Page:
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Prey refers to any living entities that are hunted and consumed by predators. Usually the term is used in reference to animals that are stalked, killed, and consumed by other animals, as when a deer is killed by a mountain lion. However, plants may also be considered to be the prey of herbivorous animals, and hosts may be considered the prey of their parasites.

Often, predators are important sources of mortality for populations of their prey. As such, predators may act as significant agents of natural selection, with some prey individuals being favored because they are less vulnerable to predation, while less-fit individuals of the same species suffer a disproportionate risk of mortality from this source. If differences among individuals in the vulnerability to predation have a genetic basis, then evolution will occur at the population level, and the prey will become more difficult to capture. This evolutionary change in the vulnerability of prey in turn exerts a selective pressure on the predators, so that the more capable individual hunters are favored and the population of predators becomes more effective at catching prey. This is an example of coevolution of populations of predators and prey.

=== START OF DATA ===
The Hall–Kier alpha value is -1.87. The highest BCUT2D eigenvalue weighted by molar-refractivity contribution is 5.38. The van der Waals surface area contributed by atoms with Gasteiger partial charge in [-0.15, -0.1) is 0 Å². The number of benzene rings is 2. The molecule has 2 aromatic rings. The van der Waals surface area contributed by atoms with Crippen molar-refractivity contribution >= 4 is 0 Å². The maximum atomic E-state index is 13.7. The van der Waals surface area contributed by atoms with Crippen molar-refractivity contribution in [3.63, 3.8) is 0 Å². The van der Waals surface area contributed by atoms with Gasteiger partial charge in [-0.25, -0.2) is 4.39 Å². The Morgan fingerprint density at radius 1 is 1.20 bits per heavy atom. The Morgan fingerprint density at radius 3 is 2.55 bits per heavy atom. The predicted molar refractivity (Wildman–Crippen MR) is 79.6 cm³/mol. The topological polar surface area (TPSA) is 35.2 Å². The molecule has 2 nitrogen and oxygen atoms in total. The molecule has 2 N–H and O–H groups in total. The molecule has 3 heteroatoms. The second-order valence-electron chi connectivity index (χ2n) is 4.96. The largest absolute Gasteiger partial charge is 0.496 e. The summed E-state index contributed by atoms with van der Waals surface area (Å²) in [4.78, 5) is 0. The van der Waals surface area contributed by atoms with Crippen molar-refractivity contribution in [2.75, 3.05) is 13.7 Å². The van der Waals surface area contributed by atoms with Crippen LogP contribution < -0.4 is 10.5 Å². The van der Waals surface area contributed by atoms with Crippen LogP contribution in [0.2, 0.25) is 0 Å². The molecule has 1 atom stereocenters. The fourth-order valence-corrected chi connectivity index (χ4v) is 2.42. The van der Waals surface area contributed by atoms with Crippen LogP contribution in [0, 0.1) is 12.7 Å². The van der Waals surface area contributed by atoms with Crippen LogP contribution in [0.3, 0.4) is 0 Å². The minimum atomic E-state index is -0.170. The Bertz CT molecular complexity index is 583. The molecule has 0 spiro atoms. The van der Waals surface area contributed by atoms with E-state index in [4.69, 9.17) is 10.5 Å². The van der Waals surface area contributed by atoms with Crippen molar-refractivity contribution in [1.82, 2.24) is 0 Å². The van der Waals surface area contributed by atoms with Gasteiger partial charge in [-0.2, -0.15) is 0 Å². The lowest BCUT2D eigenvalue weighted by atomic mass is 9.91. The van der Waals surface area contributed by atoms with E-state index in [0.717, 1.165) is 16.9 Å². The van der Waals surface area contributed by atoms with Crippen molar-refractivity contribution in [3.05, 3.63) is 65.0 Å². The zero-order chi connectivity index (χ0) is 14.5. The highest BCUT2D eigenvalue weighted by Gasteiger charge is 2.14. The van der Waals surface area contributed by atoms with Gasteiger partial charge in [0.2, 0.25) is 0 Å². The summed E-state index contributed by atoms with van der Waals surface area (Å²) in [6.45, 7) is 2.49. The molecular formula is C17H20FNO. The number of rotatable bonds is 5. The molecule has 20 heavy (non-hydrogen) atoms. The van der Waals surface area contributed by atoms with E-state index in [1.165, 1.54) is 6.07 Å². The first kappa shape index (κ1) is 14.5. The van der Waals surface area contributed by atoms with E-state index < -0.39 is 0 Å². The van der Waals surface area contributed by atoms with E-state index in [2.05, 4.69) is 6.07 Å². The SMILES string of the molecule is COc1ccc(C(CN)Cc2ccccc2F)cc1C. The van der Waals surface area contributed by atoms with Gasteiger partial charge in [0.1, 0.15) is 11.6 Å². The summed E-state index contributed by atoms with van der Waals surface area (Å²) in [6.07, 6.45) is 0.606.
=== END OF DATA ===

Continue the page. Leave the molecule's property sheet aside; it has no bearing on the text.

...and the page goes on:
There are limits, however, to how evasive prey can become, and to how effective predators can become. Eventually, extreme expression in the prey of anatomical, physiological, or behavioural characteristics that help to reduce the risks of predation may become maladaptive in other respects. For example, adaptive changes in the coloration of prey may make them more cryptic, so they blend in better with the background environment and are therefore less visible to predators. However, in many species bright coloration is an important cue in terms of species recognition and mate selection, as is the case of birds in which the males are garishly colored and marked. In such cases, a balance must be struck among adaptations that make prey more difficult to catch, and those that are important in terms of coping with other environmental or biological factors that exert selective pressures.

Predator-prey associations of plants and herbivores also develop coevolutionary dynamics. To deter their predators, plants may evolve bad tastes, toxic chemicals, or physical defenses such as thorns and spines. At the same time, the herbivores evolve ways to overcome these defenses.

Predator satiation refers to a situation in which prey is extremely abundant during a short or unpredictable period of time, so that the capability of predators to catch and eat the prey is overwhelmed. For example, to reduce the impact of predation of their fruits, many species of plants flower and seed prolifically at unpredictable times, so herbivores cannot collect and consume all of the fruits, and many seeds survive. There are also many animal-prey examples of predator satiation. For example, metamorphosis of the larval stages of many species of frogs and salamanders is often closely synchronized, so that most individuals transform and leave the breeding pond at about the same time. This is a very risky stage of the life history of these animals, and although many of the individuals are predated upon, the ability of the predators to catch and process this superabundant prey is limited. Consequently, many of the recently transformed frogs and salamanders manage to survive.

Bill Freedman

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